The Council of State has criticised the government’s decision to scrap student grants, saying there is no certainty the savings will be ploughed back into education as pledged.
On Monday, draft legislation ending the current system of grants was introduced in parliament. Education minister Jet Bussemaker earlier won the support of three opposition parties for the plan by promising the money she saved would be used to improve educational standards.
The council, which is the government’s most senior advisory body, says it had doubts about Bussemaker’s assertion that individuals profit more from higher education than society as a whole. This is one of her key arguments for replacing grants with extra loans from the next academic year.
On November 14, some 14 student and youth organisations will demonstrate against the plans.
Anchored in law
Student unions say the move will add at least €15,000 to the average debt that students have when they graduate. In addition, the promised improvements in education have to be anchored in law, the student bodies say.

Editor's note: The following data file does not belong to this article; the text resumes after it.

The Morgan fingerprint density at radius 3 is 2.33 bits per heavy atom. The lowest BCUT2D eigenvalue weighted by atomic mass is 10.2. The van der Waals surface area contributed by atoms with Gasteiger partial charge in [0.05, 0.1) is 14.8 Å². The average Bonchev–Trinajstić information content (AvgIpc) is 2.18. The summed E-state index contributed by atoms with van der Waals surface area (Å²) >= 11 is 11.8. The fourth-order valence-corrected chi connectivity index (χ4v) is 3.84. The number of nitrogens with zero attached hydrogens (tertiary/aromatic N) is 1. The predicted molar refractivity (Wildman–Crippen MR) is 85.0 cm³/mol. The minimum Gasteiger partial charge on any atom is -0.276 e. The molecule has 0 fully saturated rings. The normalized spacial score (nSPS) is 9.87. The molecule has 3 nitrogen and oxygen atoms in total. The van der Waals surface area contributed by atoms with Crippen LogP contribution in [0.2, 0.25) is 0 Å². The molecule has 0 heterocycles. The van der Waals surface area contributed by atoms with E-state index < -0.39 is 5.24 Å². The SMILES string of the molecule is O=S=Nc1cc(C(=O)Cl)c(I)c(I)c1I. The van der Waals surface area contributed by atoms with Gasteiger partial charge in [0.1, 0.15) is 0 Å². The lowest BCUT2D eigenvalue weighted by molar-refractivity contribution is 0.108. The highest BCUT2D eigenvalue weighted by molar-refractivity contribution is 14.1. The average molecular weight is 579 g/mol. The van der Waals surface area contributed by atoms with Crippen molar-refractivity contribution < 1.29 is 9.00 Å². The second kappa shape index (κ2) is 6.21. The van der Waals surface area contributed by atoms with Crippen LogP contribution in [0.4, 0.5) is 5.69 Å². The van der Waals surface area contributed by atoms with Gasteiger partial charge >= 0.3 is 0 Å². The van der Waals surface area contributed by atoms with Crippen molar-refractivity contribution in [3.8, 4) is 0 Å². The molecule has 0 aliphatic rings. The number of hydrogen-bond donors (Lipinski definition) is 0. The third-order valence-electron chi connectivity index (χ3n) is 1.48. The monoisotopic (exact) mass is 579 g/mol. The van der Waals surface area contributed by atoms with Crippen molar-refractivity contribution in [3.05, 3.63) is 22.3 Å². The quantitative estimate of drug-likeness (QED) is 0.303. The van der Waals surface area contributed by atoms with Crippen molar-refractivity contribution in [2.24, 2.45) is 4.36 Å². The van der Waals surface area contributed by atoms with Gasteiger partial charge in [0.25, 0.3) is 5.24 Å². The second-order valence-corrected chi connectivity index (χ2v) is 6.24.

At the moment, Dutch students are given a basic grant of €279.14 if they live away from home and €100.25 if home-based. On average, they leave university with around €15,000 in debts. The loans are subject to interest rate rises.
The new rules state that students whose parents earn less than €46,000 a year or whose parents cannot be traced will still be entitled to a grant.
Students will have 35 years to pay back the loan once they have graduated and do not have to start repaying their debt until they earn at least the minimum wage.
However, the student public transport card, which entitles students to use trams, buses and trains free of charge either at weekends or during the week, will remain.
It will also be extended to cover vocational training students (mbo) who currently have to pay for their own transport costs.
The end of student grants will affect all new bachelor’s and master’s students from 2015.
The deal was reached with the D66 Liberals and the left-wing greens GroenLinks, whose support is necessary to make sure the reforms get through the upper house of parliament.
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